Anne of Cleves Historical Profile

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Anne of Cleves
The History
Anne of Cleves
1516 - 1557 (aged 42)
Queen Consort
January 6, 1540 - July 9, 1540
(just 6 months)
Later called
"The King's Beloved Sister"
& Princess of England

Anne of Cleves


  • Anne was a brought up a catholic and remained catholic all her life. Her brother, Duke William of Cleves too was catholic however his form of religion was close to Henry's and her sister Sybille was married to one of the leaders of the Schmalkaldic League which was Lutheran and opposed Charles V, hence the reason Henry (and Cromwell) believed this to be a good match.

  • Anne remained independent and unmarried answering only to the King and honoured as Royal to the end of her days.

  • Henry asserted that Anne was the wife of the duke of Lorraine and refused to acknowledge that Anne or the duke were free to marry others. When the duke did marry Henry stated that he would not recognise the legality of the match.Whilst the issue of non consummation was also important as to why Henry's marriage to Anne was annulled, what was of prime importance was the issue of her supposed union with the duke. Henry argued that he had been unable to sleep with her because he viewed her as another man's wife.

  • There were rumours of her lifestyle and she was known as enjoying gambling and ale but for the most part she seemed content with her lot in life.

  • She is known to have visited Henry & Katherine Howard & and knelt before her with gifts. In one instance, the two women danced the night away while Henry, with his abscessed leg retired to bed.
  • She appears to have held out hopes that Henry would return to her and was even said to have been distressed when he married Catherine Parr, because she had expected him to return to her following Katherine Howard's downfall.

  • Anne had some financial issues when Edward came to the throne the council decided to remove several of the properties that was supposed to be granted to her for life (i.e. Richmond and Bletchingley). The crown also started to delay paying the salaries of her household officers and so Anne was reduced to pleading for her brother to help her out. She promised her brother that if he allowed her to return she would not trouble him but he appears to have ignored her.

  • At one point Edward suggested she marry Thomas Seymour but nothing came of it.

  • Her last public appearance was at Mary I's coronation and she passed away at Hever of a "declining illness" at age 42.

  • She died 17 years after her & Henry's marriage was annulled & the last of his wives to die.

  • Chronicler Ralph Holinshed remembered her as ‘a lady of right commendable regard, courteous, gentle, a good housekeeper and very bountiful to her servants’ In her will she remembered everyone whoever served her , no matter how small or how long ago. A testament to her kindliness.
  • She was a descendant of King Edward I of England and his wife Infanta Eleanor of Castile through their daughter Margaret of England Plantagenet who became Duchess Consort to Jean II, Duke of Brabant.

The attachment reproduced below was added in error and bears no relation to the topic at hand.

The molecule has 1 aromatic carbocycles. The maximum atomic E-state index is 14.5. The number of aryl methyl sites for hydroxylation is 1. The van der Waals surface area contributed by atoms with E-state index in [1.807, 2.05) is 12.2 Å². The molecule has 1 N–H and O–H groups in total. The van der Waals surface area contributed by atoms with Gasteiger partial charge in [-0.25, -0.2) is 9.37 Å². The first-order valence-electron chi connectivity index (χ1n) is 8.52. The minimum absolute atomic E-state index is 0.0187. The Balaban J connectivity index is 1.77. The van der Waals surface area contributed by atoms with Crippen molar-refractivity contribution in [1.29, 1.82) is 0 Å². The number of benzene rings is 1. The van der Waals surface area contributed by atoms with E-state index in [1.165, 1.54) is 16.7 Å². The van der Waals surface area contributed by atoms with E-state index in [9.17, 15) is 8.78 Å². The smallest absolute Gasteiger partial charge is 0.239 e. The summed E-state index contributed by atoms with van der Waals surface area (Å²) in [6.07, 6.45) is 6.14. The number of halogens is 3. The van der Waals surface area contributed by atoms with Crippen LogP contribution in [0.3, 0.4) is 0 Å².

• Her first cousin, twice removed, Margaret of Guelders married King James II of Scotland.
  • Her sister, Sybille's direct descendants include the current Queen of the United Kingdom, Elizabeth II, and other major monarchs of Europe.
Ann of Cleves by Barthel Bruyn

'My Lord, if it were not to satisfy the world, and My Realm, I would not do that I must do this day for none earthly thing.'

Henry VIII to Cromwell on his wedding day to Anne of Cleves

Henry, in his typical contradictory fashion first told Anthony Denny, a member of the Privy Chamber, that she had 'breasts so slack and other parts of body in such sort that [he] somewhat suspected her virginity.' He further told his court physicians of the 'hanging of her breasts and looseness of her flesh.'

He told the Doctors, "he found her body disordered and indisposed to excite and provoke any lust in him." He spoke of having nocturnal emissions but being unable to perform the sex act.

Of course he 'bravely' slept in the same bed at least every other night, yet he reported a month later that Anne 'was still as good a Maid.... as ever her Mother bare her.' So she was virgin and yet she was not.

What did Anne think of all this controversy?
At first Anne had no idea that her husband was displeased with her. She told her ladies, "Why, when he comes to bed he kisseth me, and taketh me by the hand, and biddeth me 'Good night, sweetheart'".

On the 9th of July, 1540 just 6 months after the wedding, the marriage was declared null and void by convocation, and an act of parliament to the same effect was passed immediately

Anne of ClevesOn first hearing of the king's intentions, Anne swooned away, but on recovering, while declaring her case a very hard and sorrowful one from the great love which she bore to the king, acquiesced quietly in the arrangements made for her by Henry, by which she received lands to the value of £4000 a year, 2 houses including Anne Boleyn's family home of Hever Castle & a household staff, renounced the title of queen for that of the king's sister, and undertook not to leave the kingdom. This made her one of the wealthiest women in the land and perhaps was as happy with the arrangement as Henry himself.

Contemporary source :
Ambassador Chapuys recorded:

This year on St John's Day, 27 Dec, Lady Anne, daughter of the Duke of Cleves in Germany, landed at Dover at 5 o'clock at night, and there was honorably received by the Duke of Suffolk and other great lords, and so lodged in the castle. And on the following Monday she rode to Canterbury where she was honorably received by the Archbishop of Canterbury and other great men, and lodged at the king's palace at St Austin's, and there highly feasted. On Tuesday she came to Sittingbourne.